The sustainable customary practices of indigenous peoples, the subject of Article 10(c) of the Convention on Biological Diversity (CBD), will be one of the main topics at the upcoming meeting of the CBD Working Group on Article 8(j) and Related Provisions (WG-8(j) 6) in Montreal from 2-6 November 2009. A key question on the agenda asks how Parties to the Convention can improve implementation of this important article. The message of indigenous and local communities, submitted ahead of the meeting, is that secure rights to land and resources is a necessary condition to achieve effective implementation of Article 10(c).
On 25 May cyclone Aila swept through the villages of traditional resource-users of the Sundarbans forest, Bangladesh. Disasters like Aila (2009) and Sidr (2007) have forced more than a million people to lose their homes and to migrate from their regions. Kushal Roy, Senior Research Associate with FPP partner Unnayan Onneshan, reports on the trail of destruction left by Aila and asks whether the increasingly volatile weather patterns are a direct result of global climate change.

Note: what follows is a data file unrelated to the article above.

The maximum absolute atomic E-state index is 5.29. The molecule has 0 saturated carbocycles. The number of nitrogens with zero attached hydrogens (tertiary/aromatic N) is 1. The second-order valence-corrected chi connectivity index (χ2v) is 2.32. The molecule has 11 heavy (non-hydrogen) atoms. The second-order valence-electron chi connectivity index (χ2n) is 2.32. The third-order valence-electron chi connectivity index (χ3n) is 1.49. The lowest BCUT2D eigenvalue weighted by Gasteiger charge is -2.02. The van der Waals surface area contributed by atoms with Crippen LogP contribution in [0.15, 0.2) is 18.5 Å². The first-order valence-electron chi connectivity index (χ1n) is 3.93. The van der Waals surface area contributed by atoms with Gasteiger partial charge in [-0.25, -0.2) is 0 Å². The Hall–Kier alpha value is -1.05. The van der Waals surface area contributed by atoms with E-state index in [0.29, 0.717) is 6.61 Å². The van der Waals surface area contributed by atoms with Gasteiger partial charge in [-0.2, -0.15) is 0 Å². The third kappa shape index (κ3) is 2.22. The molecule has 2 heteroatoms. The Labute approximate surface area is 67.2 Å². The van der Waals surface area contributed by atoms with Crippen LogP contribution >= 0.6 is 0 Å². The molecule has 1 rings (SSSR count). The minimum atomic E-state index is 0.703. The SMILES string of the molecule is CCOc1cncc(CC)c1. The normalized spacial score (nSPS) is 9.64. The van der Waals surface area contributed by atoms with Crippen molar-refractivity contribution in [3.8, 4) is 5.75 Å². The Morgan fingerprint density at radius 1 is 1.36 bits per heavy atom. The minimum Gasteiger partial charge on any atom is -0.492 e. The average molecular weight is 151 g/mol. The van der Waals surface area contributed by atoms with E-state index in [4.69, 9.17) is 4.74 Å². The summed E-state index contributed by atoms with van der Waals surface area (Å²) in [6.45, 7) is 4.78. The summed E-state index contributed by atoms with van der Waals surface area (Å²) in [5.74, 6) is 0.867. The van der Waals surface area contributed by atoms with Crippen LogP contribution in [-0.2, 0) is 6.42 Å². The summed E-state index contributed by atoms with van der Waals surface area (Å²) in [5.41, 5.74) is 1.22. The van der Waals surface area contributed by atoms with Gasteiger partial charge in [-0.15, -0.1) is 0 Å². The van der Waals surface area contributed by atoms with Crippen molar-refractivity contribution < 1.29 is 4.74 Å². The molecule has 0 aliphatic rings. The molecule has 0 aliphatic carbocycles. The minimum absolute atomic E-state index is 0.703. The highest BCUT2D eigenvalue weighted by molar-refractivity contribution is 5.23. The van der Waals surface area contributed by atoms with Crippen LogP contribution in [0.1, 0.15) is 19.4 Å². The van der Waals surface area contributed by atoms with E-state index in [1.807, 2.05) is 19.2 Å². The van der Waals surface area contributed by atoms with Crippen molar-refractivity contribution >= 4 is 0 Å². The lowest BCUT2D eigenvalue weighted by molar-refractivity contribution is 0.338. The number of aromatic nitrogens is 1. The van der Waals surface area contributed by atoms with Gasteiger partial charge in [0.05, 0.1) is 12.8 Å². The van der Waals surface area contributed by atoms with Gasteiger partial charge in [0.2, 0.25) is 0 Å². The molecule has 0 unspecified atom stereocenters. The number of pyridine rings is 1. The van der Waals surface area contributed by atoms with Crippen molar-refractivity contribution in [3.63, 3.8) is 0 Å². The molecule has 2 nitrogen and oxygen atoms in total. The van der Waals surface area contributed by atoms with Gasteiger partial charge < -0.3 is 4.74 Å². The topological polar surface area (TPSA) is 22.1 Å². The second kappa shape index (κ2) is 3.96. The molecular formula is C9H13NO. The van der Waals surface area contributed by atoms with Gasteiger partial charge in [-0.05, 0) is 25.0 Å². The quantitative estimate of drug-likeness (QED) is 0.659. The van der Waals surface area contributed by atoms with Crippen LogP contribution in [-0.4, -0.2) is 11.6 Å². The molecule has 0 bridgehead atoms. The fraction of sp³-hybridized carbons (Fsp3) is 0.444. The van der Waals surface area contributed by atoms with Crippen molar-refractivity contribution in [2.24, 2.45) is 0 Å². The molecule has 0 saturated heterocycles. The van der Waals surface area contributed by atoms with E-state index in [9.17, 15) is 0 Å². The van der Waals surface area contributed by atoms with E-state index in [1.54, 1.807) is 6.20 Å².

A joint statement from Amnesty International Australia and 93 other non-government organisations voices concern over reports that Rohingyas from Burma and migrants from Bangladesh have been forcibly expelled and abandoned in international waters by the Thai security forces since December 2008.
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Amnesty International Australia has joined with 93 other non-government organisations, which work on behalf of refugees and migrants in the Asia-Pacific, to condemn human rights violations committed recently against members of the Rohingya minority and Bangladeshi migrants.
The organisations are from such diverse countries as Bangladesh, Burma, Australia, India, Egypt, Malaysia, UK, Indonesia, South Africa, Thailand, US, Zambia and Nepal.